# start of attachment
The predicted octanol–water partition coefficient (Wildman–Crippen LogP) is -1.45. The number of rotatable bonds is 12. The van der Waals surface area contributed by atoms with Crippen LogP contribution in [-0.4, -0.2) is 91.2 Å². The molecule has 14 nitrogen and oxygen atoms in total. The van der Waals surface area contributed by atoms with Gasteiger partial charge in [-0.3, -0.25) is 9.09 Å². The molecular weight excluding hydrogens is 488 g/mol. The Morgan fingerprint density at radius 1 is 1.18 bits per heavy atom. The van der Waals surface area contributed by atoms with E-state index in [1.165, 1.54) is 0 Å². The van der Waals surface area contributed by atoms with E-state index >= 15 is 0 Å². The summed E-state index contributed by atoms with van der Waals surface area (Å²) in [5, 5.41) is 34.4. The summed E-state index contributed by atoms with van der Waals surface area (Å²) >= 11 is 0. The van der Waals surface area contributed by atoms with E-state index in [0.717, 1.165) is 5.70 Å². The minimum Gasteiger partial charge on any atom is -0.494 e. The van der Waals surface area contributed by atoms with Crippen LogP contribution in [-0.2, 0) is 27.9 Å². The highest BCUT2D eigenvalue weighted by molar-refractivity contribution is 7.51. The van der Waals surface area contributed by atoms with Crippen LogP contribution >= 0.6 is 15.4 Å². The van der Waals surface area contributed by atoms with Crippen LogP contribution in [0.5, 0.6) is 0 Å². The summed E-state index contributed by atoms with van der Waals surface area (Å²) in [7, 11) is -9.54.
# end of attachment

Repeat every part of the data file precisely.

The predicted octanol–water partition coefficient (Wildman–Crippen LogP) is -1.45. The number of rotatable bonds is 12. The van der Waals surface area contributed by atoms with Crippen LogP contribution in [-0.4, -0.2) is 91.2 Å². The molecule has 14 nitrogen and oxygen atoms in total. The van der Waals surface area contributed by atoms with Gasteiger partial charge in [-0.3, -0.25) is 9.09 Å². The molecular weight excluding hydrogens is 488 g/mol. The Morgan fingerprint density at radius 1 is 1.18 bits per heavy atom. The van der Waals surface area contributed by atoms with E-state index in [1.165, 1.54) is 0 Å². The van der Waals surface area contributed by atoms with E-state index >= 15 is 0 Å². The summed E-state index contributed by atoms with van der Waals surface area (Å²) in [5, 5.41) is 34.4. The summed E-state index contributed by atoms with van der Waals surface area (Å²) >= 11 is 0. The van der Waals surface area contributed by atoms with E-state index in [0.717, 1.165) is 5.70 Å². The minimum Gasteiger partial charge on any atom is -0.494 e. The van der Waals surface area contributed by atoms with Crippen LogP contribution in [-0.2, 0) is 27.9 Å². The highest BCUT2D eigenvalue weighted by molar-refractivity contribution is 7.51. The van der Waals surface area contributed by atoms with Crippen LogP contribution >= 0.6 is 15.4 Å². The van der Waals surface area contributed by atoms with Crippen LogP contribution in [0.5, 0.6) is 0 Å². The summed E-state index contributed by atoms with van der Waals surface area (Å²) in [7, 11) is -9.54.